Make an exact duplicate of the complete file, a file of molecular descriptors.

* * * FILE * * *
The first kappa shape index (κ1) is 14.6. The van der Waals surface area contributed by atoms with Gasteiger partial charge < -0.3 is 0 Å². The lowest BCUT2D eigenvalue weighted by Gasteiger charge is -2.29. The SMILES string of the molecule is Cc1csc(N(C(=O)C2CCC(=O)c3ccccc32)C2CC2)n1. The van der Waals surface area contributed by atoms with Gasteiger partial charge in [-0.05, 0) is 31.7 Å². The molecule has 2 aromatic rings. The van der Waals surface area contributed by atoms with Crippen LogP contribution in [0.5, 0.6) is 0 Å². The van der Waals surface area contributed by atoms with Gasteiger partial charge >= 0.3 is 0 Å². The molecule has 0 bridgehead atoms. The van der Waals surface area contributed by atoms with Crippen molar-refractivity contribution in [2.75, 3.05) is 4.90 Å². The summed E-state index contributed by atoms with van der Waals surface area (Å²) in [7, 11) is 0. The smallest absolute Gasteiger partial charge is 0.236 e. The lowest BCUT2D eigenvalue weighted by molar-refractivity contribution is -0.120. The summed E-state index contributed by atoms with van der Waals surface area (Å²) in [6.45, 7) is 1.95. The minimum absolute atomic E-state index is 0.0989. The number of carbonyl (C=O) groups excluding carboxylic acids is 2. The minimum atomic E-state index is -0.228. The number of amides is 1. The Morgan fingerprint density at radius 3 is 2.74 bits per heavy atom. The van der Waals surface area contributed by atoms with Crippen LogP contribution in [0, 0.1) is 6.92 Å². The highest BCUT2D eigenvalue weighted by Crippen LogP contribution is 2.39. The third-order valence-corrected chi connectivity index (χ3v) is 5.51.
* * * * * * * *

The first kappa shape index (κ1) is 14.6. The van der Waals surface area contributed by atoms with Gasteiger partial charge < -0.3 is 0 Å². The lowest BCUT2D eigenvalue weighted by Gasteiger charge is -2.29. The SMILES string of the molecule is Cc1csc(N(C(=O)C2CCC(=O)c3ccccc32)C2CC2)n1. The van der Waals surface area contributed by atoms with Gasteiger partial charge in [-0.05, 0) is 31.7 Å². The molecule has 2 aromatic rings. The van der Waals surface area contributed by atoms with Crippen LogP contribution in [0.5, 0.6) is 0 Å². The van der Waals surface area contributed by atoms with Gasteiger partial charge >= 0.3 is 0 Å². The molecule has 0 bridgehead atoms. The van der Waals surface area contributed by atoms with Crippen molar-refractivity contribution in [2.75, 3.05) is 4.90 Å². The summed E-state index contributed by atoms with van der Waals surface area (Å²) in [7, 11) is 0. The smallest absolute Gasteiger partial charge is 0.236 e. The lowest BCUT2D eigenvalue weighted by molar-refractivity contribution is -0.120. The summed E-state index contributed by atoms with van der Waals surface area (Å²) in [6.45, 7) is 1.95. The minimum absolute atomic E-state index is 0.0989. The number of carbonyl (C=O) groups excluding carboxylic acids is 2. The minimum atomic E-state index is -0.228. The number of amides is 1. The Morgan fingerprint density at radius 3 is 2.74 bits per heavy atom. The van der Waals surface area contributed by atoms with Crippen LogP contribution in [0, 0.1) is 6.92 Å². The highest BCUT2D eigenvalue weighted by Crippen LogP contribution is 2.39. The third-order valence-corrected chi connectivity index (χ3v) is 5.51.